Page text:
Birthday Dress
As Little Miss Cleaver is several weeks into her one-year-old-ness and several friends and family have had welcomed new babies in the past few weeks, I’ve been thinking a lot about those first few heady days of parenting of how quickly your life shifts to a new norm, and then I thought about how it’s changed what I make and why.

Thanks to Mr. Cleaver’s keen understanding of how making stuff is important to me, I’ve been able to do a fair amount of sewing since LMC’s birth. However, two vital things have changed about my sewing time. One, it’s in shorter spurts now and perhaps less frequent, but all the more welcome and two, the things I make are usually, though not always, for someone with wee clothing needs a bit different from own. Because of these two changes, I’ve experienced a few new things about sewing that I thought I’d share.
Milk coma
1. Trying out new things is easier when the project is small

Before I started sewing baby stuff, I had never completed a project in knit fabric. I’d made a few attempts in the past, but never really finished anything. Then I decided to make some envelope tees. The fabric was fairly stable (interlock) and the seams were all of six inches long. It was a small enough project that even if I screwed it up, I was out of a quarter of a yard of fabric, maybe. I’ve probably made about ten or so since, some in interlock, some in jersey, some hacked together with the Geranium pattern into dresses.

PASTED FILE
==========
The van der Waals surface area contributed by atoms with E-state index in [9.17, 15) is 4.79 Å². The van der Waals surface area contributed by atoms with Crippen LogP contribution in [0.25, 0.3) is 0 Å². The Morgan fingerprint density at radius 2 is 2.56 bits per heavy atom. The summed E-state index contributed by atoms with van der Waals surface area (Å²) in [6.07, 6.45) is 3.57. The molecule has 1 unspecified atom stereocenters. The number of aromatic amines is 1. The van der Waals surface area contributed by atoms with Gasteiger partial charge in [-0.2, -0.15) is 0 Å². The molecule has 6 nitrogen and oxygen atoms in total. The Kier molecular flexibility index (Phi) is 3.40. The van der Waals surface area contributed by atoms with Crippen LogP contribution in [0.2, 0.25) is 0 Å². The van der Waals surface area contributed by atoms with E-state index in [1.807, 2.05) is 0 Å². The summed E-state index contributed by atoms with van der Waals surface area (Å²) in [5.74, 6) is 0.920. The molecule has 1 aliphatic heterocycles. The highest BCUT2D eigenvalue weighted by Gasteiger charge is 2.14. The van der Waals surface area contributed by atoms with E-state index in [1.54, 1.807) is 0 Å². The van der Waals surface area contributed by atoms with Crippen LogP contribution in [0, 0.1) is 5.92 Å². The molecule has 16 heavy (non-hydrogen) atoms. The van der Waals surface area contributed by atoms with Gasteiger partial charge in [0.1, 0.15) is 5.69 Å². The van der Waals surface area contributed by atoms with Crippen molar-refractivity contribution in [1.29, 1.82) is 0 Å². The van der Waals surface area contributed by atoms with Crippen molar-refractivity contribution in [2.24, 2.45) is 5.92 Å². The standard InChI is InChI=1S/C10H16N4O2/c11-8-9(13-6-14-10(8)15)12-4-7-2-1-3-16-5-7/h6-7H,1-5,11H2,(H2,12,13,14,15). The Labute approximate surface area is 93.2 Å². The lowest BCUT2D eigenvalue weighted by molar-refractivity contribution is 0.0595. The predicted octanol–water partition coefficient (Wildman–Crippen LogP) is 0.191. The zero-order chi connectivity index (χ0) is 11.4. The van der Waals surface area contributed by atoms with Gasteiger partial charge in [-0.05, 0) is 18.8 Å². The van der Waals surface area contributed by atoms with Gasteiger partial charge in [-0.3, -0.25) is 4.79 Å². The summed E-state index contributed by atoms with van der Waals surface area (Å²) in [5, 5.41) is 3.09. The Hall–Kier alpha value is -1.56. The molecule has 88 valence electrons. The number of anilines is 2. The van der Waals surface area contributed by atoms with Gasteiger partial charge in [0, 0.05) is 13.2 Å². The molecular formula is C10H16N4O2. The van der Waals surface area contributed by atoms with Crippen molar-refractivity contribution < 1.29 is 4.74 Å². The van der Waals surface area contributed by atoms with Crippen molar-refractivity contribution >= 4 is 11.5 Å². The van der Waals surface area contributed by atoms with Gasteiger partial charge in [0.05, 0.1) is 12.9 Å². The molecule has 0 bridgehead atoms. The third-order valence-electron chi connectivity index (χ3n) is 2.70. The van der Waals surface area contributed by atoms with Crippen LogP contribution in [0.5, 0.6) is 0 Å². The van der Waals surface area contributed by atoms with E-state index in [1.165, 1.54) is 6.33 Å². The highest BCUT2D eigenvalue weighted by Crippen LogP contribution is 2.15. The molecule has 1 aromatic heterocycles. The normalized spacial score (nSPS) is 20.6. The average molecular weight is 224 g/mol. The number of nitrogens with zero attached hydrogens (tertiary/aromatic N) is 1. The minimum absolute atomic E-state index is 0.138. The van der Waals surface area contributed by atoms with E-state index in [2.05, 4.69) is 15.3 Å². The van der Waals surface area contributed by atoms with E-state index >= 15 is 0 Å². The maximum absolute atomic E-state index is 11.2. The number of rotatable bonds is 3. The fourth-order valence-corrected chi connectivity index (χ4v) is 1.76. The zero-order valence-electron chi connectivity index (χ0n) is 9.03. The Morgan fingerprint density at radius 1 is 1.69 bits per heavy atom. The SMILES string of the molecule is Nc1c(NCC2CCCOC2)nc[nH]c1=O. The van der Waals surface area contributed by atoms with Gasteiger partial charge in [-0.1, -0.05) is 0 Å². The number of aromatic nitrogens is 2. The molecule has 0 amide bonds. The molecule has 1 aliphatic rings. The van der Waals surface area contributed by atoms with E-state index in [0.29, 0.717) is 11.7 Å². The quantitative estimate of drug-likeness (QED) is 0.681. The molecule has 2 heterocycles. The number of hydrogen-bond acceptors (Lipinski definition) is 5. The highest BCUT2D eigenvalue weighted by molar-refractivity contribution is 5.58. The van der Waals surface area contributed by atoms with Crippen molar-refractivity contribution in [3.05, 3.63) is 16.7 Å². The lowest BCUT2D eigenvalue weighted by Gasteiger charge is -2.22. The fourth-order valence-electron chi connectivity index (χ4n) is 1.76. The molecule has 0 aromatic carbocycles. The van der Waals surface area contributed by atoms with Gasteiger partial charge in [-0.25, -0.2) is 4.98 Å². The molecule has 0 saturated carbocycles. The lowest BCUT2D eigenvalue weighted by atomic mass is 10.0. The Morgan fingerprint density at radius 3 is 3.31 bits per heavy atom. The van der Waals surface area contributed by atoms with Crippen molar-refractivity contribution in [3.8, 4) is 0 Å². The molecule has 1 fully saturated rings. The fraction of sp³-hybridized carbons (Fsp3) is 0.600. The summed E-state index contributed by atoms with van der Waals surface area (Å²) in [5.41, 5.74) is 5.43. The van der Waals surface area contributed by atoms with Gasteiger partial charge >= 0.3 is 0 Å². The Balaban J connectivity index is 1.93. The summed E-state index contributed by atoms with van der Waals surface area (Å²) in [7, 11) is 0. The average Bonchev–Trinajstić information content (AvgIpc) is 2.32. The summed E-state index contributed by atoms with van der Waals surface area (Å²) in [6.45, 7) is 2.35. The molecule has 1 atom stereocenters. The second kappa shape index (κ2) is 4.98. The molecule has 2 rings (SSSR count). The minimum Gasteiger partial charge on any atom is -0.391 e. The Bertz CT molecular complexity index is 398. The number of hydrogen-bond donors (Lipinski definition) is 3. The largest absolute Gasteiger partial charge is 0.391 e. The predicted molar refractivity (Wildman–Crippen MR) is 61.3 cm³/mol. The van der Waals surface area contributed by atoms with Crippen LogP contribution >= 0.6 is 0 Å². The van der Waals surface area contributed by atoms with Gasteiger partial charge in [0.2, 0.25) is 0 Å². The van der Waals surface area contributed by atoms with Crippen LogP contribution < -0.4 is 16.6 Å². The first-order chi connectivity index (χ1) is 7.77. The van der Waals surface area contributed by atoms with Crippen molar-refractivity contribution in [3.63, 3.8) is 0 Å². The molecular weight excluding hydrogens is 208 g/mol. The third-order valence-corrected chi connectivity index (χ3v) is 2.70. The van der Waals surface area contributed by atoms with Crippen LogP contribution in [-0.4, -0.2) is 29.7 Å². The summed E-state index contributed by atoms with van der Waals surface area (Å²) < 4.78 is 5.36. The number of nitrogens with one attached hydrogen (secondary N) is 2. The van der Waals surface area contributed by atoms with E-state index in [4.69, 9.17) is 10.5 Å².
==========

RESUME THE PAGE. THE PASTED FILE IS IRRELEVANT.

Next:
Having worked in this small scale, I’m much more comfortable with knits and am eyeballing some larger-scale knit projects for myself.
Oliver + S Birthday Party Dress
2. There’s frosting, there’s cake, and then there’s bread. And there is nothing wrong with sewing any of them.

Tasia coined the whole frosting vs. cake terminology, but sometimes, even cake is too fancy of a word for some items.

There are a lot of things that I used to think that I’d never bother making, because they were just too dull and/or readily available inexpensively. Like solid-colored t-shirts, non-fancy underwear, leggings, plain socks. But then you figure out that those ready available things are kinda cruddy. The number of onesies we bought that got holes in the fabric is astonishing, especially considering the early ones that were worn for maybe 3 months by something that didn’t move much.

Now I haven’t made any onesies, mostly because I’ve yet to have any luck with inserting snaps, despite several efforts (any suggestions welcomed!), but if I could get over that snap-inserting hump I totally would the next time I needed onesies. Because there’s a certain satisfaction to pulling something out of the drawer and wearing it on a daily basis and having the fabric be nice, and the seams finished well, even if it’s super dull.
My style and sewing has become more utilitarian these days, and as much fun as it is to spend days making a fabulous dress, my current dream sewing project list is full of things those things that I never thought I’d ever bother to sew.